Another common misconception about great creatives is that they are good at producing outstanding ideas. Their creativity would come from the quality of their discovery rather than their quantity.
The psychologist Dean Keith Simonton, by thoroughly examining the research archives and documents of great thinkers and artists, has found the opposite.
Showing the immense store of useless and irrelevant ideas they produced, he realized that their genius comes from producing a high number of small and worthless ideas.
Persevering intensely in each of their research, their high productivity increases their chance to come up with truly new ideas. It leads them to a lot of bad and uninteresting foundings, but overall, it gives them the energy to broadly embrace their field of study.
By constantly experimenting in new areas, they had a better chance of clearing nuggets.
Following their example, you need to streamline your ideation process by focusing on the number of ideas rather than their individual quality.
Give yourself broad enough idea goals to push your mind to be more imaginative and original.
When you are stuck in front of a problem, list 20 different solutions that might come to you. The first ones will be hard to come up with, but in the rush, you will find the others more easily and activate your creativity.
#4 Always Experimenting New Ideas
When Vera John Steiner, a psychologist at the University of New Mexico, studied the notebooks and diaries of exceptional creators she found surprising treasures.
Inside, she discovered barely begun sketches, outlined dialogues, barely imagined thoughts. Most of them went nowhere, but some of them led to significant ideas…
What Steiner realizes is another essential characteristic of highly creative people: their obsession to experiment and concretize every idea that comes into their heads.
Rather than leaving their ideas in the corner of their memory, they don’t hesitate to write them down in their notebooks, to make sketches, to imagine their realization, and to conceive immediate prototypes.
This active attitude embodies the Design Thinking’s ideal, that you need to make what you think, doing collages, drawings, do-it-yourself leading you to discoveries.
The more you experiment and build, the more the mind can think clearly and select relevant ideas from those that are less relevant. The more you concretize all the ideas that passed through your minds, the more you realize they had any value whatsoever.
As you find inspiration in your work, always keep a notebook with you to record your ideas. Don’t hesitate to illustrate your discoveries to test them directly and present them to the public. Build prototypes, even provisional and simplistic ones, to see if the product idea you are designing is worthwhile.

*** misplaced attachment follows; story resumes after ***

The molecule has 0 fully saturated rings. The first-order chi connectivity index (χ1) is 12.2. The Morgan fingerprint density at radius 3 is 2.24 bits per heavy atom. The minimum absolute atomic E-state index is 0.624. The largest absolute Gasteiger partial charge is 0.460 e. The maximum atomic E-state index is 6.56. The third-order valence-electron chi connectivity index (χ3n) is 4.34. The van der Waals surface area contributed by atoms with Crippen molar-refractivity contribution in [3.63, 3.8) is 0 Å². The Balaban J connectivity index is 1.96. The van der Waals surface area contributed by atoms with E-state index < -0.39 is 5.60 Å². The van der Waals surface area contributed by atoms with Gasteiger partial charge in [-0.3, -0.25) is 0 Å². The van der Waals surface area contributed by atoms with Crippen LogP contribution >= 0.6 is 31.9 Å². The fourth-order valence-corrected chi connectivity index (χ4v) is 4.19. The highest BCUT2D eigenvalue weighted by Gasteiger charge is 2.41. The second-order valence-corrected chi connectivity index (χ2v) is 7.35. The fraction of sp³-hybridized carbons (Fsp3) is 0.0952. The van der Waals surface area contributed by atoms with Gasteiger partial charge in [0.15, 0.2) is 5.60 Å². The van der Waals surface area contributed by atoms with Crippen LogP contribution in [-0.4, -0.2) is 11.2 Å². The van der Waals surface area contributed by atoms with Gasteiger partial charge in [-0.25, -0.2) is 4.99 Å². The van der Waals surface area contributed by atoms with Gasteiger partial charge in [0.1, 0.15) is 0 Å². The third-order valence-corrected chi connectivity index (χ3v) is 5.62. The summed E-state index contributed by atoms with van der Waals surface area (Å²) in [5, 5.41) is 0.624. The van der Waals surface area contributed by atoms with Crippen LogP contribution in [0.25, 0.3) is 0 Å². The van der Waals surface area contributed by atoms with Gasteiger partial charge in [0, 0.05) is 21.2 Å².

By taking the effort to design them, you receive valuable feedback that will boost your intellectual research.
#5 Rigorously Filtering Your Insights
As they are driven by their creative flow, great creatives differentiate themselves by a critical attitude regarding their realizations.
Far from falling in love with their discovery, they can rigorously evaluate and choose what in their work is valuable and what is not, what is worth keeping or correcting, and what should be discarded.
That’s what teachers of psychology, cited by Keith Sawyer, found when they had the idea of brainstorming two types of groups.
They asked the first group to think of the most original and newest ideas that came into their heads. In the second group, they asked them to find ideas carefully, selecting them in a very precise way.
They found that the second group, which was more reluctant and critical, was better able to come up with ideas that were appropriate and relevant. By rigorously selecting their ideas, the latter showed a significant ability to sort, edit, and recycle that enabled them to find the right idea.
The lesson is to always take a step back from what you have just produced. Try to have an objective view from outside references, knowledge, and expertise. The more you increase your judgment, the more you focus on the valuable ideas and get rid of the worthless one.
A strong rigor in idea selection allows you to increase your productivity and position yourself as a true expert in your field of knowledge. It allows you to identify the most promising research and the most fertile ground for creative ideas.
Now it’s your turn to be inspired by the attitudes of the great creative minds to unlock your talent!